Dynamic models aim to embody the actual vehicle dynamics as closely as possible. They might encompass tire forces, longitudinal and lateral forces, inertia, gravity, air resistance, drag, mass, and the geometry of the vehicle. Not all dynamic models are created equal! Some may consider more of these factors than others. Advanced dynamic models even take internal vehicle forces into account - for example, how responsive the chassis suspension is.


Laterl and longitudinal forces (Source: Udacity self driving car ND)

The vehicle dynamics models – the complex interactions between the tires and the road – determine the motion of the vehicle. While there are many forces to consider in a dynamic model, they essentially boil down to longitudinal and lateral forces acting on the vehicle. Think of the longitudinal force as a force pushing the vehicle forward or backward and lateral force is a force pushing the vehicle side to side.

Tire forces (Source: Udacity self driving car ND)

The longitudinal and lateral force on the vehicle is the sum of the forces on the tires.

Slip angle

The slip angle can be interpreted as the angle between the velocity vector of the wheel and the orientation of the wheel itself. The slip angle can be expressed as the arc tangent of the wheel lateral velocity divided by the wheel longitudinal velocity.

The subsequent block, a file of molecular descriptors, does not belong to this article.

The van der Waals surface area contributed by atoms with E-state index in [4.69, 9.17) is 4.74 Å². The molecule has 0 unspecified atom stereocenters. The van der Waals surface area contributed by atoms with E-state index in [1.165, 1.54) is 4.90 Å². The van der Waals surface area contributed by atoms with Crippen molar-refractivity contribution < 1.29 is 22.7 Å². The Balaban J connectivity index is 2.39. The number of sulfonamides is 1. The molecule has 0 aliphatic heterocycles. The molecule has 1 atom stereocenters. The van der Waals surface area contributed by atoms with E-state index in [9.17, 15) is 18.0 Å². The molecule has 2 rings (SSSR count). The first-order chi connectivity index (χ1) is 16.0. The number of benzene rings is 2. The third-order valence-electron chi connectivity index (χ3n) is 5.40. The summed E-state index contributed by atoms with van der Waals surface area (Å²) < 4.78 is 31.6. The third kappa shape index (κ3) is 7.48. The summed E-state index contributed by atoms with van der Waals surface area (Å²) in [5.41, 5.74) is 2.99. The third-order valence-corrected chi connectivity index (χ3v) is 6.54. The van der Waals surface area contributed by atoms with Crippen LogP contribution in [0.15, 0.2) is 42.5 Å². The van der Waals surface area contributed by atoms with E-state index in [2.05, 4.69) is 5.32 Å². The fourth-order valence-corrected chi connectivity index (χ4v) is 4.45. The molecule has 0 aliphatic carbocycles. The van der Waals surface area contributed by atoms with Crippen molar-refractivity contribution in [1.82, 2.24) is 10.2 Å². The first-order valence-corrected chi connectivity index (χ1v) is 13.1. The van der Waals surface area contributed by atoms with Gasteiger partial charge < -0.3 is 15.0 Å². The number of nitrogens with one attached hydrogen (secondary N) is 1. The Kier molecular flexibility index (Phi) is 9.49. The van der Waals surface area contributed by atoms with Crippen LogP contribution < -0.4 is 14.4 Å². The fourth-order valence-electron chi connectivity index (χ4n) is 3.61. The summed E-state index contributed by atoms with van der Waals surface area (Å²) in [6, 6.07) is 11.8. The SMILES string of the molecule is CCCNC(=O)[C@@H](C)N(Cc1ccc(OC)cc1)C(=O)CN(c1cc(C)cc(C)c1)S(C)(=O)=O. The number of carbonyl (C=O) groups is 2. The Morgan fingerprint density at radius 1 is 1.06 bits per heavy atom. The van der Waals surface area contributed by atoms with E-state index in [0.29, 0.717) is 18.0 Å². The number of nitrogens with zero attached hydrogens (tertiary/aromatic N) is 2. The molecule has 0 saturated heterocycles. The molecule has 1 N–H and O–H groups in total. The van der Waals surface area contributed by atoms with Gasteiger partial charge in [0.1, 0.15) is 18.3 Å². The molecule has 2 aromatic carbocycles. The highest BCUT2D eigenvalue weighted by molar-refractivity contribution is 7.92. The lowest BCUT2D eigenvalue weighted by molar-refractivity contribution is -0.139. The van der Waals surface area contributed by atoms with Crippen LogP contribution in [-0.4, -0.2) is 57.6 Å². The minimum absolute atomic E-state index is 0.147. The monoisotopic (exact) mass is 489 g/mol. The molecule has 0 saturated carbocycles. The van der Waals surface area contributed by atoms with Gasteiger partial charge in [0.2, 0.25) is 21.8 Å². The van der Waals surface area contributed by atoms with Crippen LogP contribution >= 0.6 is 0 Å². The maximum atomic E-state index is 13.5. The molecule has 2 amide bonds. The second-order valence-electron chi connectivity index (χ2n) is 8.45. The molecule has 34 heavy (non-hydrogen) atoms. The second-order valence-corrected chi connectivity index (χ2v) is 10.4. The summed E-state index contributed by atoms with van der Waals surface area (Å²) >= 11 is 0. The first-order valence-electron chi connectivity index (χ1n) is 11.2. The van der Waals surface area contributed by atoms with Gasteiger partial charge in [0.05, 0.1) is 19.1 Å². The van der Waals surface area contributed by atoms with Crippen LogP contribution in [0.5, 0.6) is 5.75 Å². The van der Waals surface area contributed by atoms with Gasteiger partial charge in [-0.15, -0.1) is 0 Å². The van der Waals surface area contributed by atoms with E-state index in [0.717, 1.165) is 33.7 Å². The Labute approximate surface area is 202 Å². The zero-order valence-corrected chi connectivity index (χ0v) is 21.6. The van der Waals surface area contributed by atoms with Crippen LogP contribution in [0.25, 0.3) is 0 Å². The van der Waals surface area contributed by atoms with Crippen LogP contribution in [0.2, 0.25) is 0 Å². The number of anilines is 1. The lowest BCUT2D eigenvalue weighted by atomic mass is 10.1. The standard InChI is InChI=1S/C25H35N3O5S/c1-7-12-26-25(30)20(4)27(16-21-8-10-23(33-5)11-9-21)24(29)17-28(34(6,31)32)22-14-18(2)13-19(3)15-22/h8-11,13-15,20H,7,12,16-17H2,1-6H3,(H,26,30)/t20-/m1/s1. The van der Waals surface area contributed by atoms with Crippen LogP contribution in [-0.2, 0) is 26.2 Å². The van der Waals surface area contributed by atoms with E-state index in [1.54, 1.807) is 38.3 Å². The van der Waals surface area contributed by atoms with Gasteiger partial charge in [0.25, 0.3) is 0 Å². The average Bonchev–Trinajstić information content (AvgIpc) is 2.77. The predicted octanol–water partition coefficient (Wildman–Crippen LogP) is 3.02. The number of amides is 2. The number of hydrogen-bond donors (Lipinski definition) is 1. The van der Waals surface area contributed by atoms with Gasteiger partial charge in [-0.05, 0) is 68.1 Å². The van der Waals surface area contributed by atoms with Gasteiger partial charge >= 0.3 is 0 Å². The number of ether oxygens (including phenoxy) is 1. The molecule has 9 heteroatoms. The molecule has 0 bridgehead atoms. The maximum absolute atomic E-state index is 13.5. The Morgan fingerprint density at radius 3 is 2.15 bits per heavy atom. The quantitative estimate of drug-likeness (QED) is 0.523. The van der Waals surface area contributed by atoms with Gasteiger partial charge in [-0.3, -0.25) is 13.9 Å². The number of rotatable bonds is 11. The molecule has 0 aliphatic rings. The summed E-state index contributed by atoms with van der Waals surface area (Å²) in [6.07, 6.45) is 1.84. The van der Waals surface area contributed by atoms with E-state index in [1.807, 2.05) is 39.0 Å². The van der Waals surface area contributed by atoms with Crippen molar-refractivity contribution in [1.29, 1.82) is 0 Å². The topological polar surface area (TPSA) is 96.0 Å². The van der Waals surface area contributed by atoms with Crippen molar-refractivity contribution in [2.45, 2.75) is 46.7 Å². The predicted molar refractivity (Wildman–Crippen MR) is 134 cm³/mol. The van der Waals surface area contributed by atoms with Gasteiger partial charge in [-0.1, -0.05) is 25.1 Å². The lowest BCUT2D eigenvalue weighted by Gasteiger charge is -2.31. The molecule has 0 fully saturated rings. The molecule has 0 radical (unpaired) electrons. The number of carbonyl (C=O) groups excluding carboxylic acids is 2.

Slip angle (Source: Udacity self driving car ND)

The force generated by the slip angle is actually how a vehicle turns. Otherwise, inertia would carry the vehicle off the road. Different tires have different characteristics though. Racing tires generate much more force from the same slip angle than conventional tires.

Slip ratio

The slip ratio comes up when there’s a mismatch between the speed of the vehicle wheel and the expected longitudinal velocity. This means, in addition to the tire’s natural rolling motion, there’s also a slipping motion.

Slip ratio definition (Source: Udacity self driving car ND)

Similarly to how the slip angle’s required to generate lateral force, the slip ratio is required to generate longitudinal force. In either case, all of this begins when the contact patch of the tire meets the road.

Slip ratio (Source: Udacity self driving car ND)

Tire Models

Tire models aim to model the behavior of the tire as closely as possible. For example, the lateral force generated looks something like this:

Tire model (Source: Udacity self driving car ND)

alpha is this slip angle and F is a lateral force. Race car drivers have a fantastic mental model of this graph and can usually capture optimal longitudinal or lateral force for the situation.

The slip angle is just one component used to calculate the longitudinal and lateral forces of tires. There is a breadth of literature dedicated to the study of tire dynamics. The most popular model is the Pacejka tire model, also known as the Magic Tire Formula.

Additional reading